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Chicago Tribune Acknowledges Faults of Redesign

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In an extraordinary mea culpa wrapped around its A-section Thursday, the Chicago Tribune acknowledged that its much-ballyhooed redesign was a flop with many readers.

"You spoke, we listened," was the headline for a note to readers from editor Gerould W. Kern published in a spadia that discussed how the paper's design would change from its radical transformation launched last Sept. 29 -- and how it wouldn't.

Using a format of listing reader complaints under the hed "You Told Us" and responding "What We're Doing," the Tribune said it would work on the paper's navigation, which many readers found confusing, and said it has been "refining our approach" to reader objections that the Trib had become "too loud."

Specifically, the Tribune said it would bring back the business section as its own section front. Depending on the day, and seemingly without any pattern, the business section would previously sometimes have its own section front and at other times appear in the middle of another section.

The Tribune also said it had stopped a practice many readers found particularly annoying: jumping stories to other sections.

"We hate it too," the spadia said. "And we've stopped doing it."

The wraparound also served to introduce a new "Chicagoland Extra" section of very local news that will be launched Jan. 21. The regional sections will run Wednesday through Friday. The paper emphasized that its daily "Chicagoland" report of local news will continue to run in what it is calling the "Main News" section, the A-section.

At the same time the Trib was promising or showing changes from the September redesign in the spadia, it was also defending many elements of the new approach -- which was part of a company-wide mandate by financially troubled Tribune Co. to come up with designs that had smaller newsholes and could be produced quicker with fewer journalists.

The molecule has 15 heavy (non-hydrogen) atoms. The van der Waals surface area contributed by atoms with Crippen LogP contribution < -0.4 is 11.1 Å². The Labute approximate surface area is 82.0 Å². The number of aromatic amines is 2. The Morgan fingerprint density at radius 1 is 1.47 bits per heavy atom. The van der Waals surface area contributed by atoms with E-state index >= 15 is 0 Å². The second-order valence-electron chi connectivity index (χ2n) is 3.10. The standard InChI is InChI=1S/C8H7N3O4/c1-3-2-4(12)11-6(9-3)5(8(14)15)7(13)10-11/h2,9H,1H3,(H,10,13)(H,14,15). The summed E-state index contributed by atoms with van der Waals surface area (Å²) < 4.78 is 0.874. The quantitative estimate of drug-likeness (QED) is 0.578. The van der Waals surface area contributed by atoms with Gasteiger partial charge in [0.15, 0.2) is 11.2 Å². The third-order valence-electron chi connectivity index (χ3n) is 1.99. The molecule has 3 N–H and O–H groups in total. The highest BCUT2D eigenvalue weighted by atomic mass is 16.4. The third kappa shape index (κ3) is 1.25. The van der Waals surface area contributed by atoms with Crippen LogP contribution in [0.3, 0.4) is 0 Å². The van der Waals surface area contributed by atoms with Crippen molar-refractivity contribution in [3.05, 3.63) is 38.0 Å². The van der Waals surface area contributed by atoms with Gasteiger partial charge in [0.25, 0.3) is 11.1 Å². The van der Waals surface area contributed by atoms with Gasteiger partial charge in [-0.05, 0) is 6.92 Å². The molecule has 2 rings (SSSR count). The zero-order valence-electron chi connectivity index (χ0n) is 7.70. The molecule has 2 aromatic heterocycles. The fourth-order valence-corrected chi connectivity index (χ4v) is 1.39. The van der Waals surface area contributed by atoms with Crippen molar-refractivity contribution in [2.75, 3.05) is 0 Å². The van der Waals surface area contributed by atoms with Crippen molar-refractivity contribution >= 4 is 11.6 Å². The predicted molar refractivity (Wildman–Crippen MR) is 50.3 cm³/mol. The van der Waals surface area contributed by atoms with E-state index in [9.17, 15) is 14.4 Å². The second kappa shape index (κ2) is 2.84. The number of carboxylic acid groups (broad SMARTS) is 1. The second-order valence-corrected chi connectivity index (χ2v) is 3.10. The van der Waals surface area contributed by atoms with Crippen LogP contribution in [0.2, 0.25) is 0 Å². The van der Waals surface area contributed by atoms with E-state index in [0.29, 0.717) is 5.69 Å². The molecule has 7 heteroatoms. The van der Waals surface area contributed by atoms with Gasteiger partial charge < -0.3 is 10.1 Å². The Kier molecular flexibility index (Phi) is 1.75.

So to a complaint that there were "too many ads," the paper responded by saying advertising "is the lifeblood that makes it possible to bring you the newspaper." It said it had "created several open pages within the newspaper that serve as reader destinations." It did not say it was backing away from its 50/50 newshole/advertising ratio.

To improve navigation it noted it had returned columnists to fixed places in the paper rather than have them float and said it had improved "internal 'road maps'" to help readers find what they're looking for. "Navigation remains a work in progress," the Tribune said.

Many readers dislike the Tribune's new practice of using large front-page. "Some people found this disorienting," the Tribune said. "On top of that, we didn't get everything right the first time." But it said even if that "unsettles some readers," that big displays of photos would continue.

"Our photojournalists are among the best in the world, and we are displaying their work more prominently," the Tribune said. "At the same time, size doesn't always equate with worth. Therefore, we are being more rigorous in editing photos so their use is commensurate with their value."

In a final note to readers at the bottom of the spadia, Kern noted the other changes that had happened since the redesign: the election of Barack Obama, "the worst economic slump since the Great Depression," the corruption scandal in Illinois government and the collapse of venerable financial institutions.

Nevertheless, Kern said, "we face the future with optimism, and look forward to serving you for many years to come."